E642 – Writing Hypertext

Credit Hours:
3

Course Level:
Graduate

Semesters Offered:
Fall Spring

Description:  This graduate writing workshop focuses on the possibilities, potentials, and constraints faced by writers willing to take on the challenges of writing hypertext. Hypertext, Ted Nelson’s accepted term for linked electronic texts, encompasses a wide range of electronic texts, ranging from simple World Wide Web sites to online help systems to Hypercard stacks to interactive novels such as Michael Joyce’s Afternoon. In this course, students will propose and develop hypertext documents for presentation on the Web.

The course will begin with an overview of hypertext theory (e.g., Bush, Charey, DeWitt, Johnson-Eilola, Joyce, Kaplan, Landow, Moulthrop, Nielsen) and practice (e.g., Ayers, Gossling, Joyce, and Kaplan). As is the case in other graduate writing workshops offered by the English Department, the majority of the course will be devoted to workshops in which students read and critique works created by their classmates. To support discussion of works beyond the classroom, the course will make extensive use of electronic communication tools, including threaded discussion groups, interactive chat, and a course Web site.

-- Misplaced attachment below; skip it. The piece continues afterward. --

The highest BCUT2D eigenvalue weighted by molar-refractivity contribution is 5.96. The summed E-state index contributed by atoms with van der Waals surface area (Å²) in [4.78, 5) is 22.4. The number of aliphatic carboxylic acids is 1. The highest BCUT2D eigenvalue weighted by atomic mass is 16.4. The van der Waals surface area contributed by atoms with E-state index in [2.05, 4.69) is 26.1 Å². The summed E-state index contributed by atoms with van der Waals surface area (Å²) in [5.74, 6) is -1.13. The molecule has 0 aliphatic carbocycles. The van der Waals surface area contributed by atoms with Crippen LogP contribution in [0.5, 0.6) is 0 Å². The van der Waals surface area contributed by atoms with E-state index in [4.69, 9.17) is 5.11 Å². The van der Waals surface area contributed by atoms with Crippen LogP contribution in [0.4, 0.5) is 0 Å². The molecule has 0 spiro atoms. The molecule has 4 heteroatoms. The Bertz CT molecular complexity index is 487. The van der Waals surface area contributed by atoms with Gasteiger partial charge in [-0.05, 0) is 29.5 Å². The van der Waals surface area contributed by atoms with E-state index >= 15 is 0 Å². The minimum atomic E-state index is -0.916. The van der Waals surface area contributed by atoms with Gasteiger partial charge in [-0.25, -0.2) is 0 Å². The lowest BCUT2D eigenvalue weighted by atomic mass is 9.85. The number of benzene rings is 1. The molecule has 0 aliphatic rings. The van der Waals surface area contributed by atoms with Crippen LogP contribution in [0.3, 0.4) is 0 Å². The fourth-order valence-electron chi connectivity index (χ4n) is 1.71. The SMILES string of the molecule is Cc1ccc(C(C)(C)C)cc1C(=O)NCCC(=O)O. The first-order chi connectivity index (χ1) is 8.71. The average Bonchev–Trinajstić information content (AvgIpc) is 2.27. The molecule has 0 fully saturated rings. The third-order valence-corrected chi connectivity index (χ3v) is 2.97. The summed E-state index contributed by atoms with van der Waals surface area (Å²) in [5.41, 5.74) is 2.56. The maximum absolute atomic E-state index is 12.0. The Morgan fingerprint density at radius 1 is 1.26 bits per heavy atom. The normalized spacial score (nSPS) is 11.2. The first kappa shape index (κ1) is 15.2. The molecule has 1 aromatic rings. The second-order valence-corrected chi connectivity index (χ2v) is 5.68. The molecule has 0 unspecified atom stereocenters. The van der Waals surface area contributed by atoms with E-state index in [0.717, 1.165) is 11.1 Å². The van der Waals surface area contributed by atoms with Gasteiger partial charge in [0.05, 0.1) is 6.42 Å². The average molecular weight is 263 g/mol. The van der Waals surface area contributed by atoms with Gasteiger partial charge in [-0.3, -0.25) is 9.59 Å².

In E642, in addition to issues related to the production of hypertexts, students will explore the multiple rhetorical constraints unique to writing hypertext, including, but not limited to: